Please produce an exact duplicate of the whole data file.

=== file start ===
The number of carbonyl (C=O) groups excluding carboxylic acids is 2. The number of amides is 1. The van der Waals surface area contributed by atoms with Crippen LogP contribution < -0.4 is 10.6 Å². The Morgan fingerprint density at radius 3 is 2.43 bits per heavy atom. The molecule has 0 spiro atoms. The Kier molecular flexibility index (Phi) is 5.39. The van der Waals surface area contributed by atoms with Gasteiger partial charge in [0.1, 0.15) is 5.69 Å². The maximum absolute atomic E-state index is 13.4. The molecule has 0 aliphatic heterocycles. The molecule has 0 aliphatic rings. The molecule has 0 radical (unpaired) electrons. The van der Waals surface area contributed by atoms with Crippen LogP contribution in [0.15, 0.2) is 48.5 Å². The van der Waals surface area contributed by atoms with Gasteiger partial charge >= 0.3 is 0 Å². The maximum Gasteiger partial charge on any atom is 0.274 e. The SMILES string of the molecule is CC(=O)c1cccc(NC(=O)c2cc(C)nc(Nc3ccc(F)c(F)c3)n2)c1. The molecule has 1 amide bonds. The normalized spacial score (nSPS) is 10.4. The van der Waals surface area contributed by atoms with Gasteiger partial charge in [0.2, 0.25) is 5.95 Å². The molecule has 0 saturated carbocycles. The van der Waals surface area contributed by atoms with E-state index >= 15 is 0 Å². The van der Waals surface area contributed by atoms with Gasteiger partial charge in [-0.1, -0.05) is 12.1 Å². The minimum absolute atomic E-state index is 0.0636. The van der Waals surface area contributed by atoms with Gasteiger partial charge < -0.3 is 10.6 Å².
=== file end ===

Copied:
The number of carbonyl (C=O) groups excluding carboxylic acids is 2. The number of amides is 1. The van der Waals surface area contributed by atoms with Crippen LogP contribution < -0.4 is 10.6 Å². The Morgan fingerprint density at radius 3 is 2.43 bits per heavy atom. The molecule has 0 spiro atoms. The Kier molecular flexibility index (Phi) is 5.39. The van der Waals surface area contributed by atoms with Gasteiger partial charge in [0.1, 0.15) is 5.69 Å². The maximum absolute atomic E-state index is 13.4. The molecule has 0 aliphatic heterocycles. The molecule has 0 aliphatic rings. The molecule has 0 radical (unpaired) electrons. The van der Waals surface area contributed by atoms with Crippen LogP contribution in [0.15, 0.2) is 48.5 Å². The van der Waals surface area contributed by atoms with Gasteiger partial charge >= 0.3 is 0 Å². The maximum Gasteiger partial charge on any atom is 0.274 e. The SMILES string of the molecule is CC(=O)c1cccc(NC(=O)c2cc(C)nc(Nc3ccc(F)c(F)c3)n2)c1. The molecule has 1 amide bonds. The normalized spacial score (nSPS) is 10.4. The van der Waals surface area contributed by atoms with Gasteiger partial charge in [0.2, 0.25) is 5.95 Å². The molecule has 0 saturated carbocycles. The van der Waals surface area contributed by atoms with E-state index >= 15 is 0 Å². The van der Waals surface area contributed by atoms with Gasteiger partial charge in [-0.1, -0.05) is 12.1 Å². The minimum absolute atomic E-state index is 0.0636. The van der Waals surface area contributed by atoms with Gasteiger partial charge < -0.3 is 10.6 Å².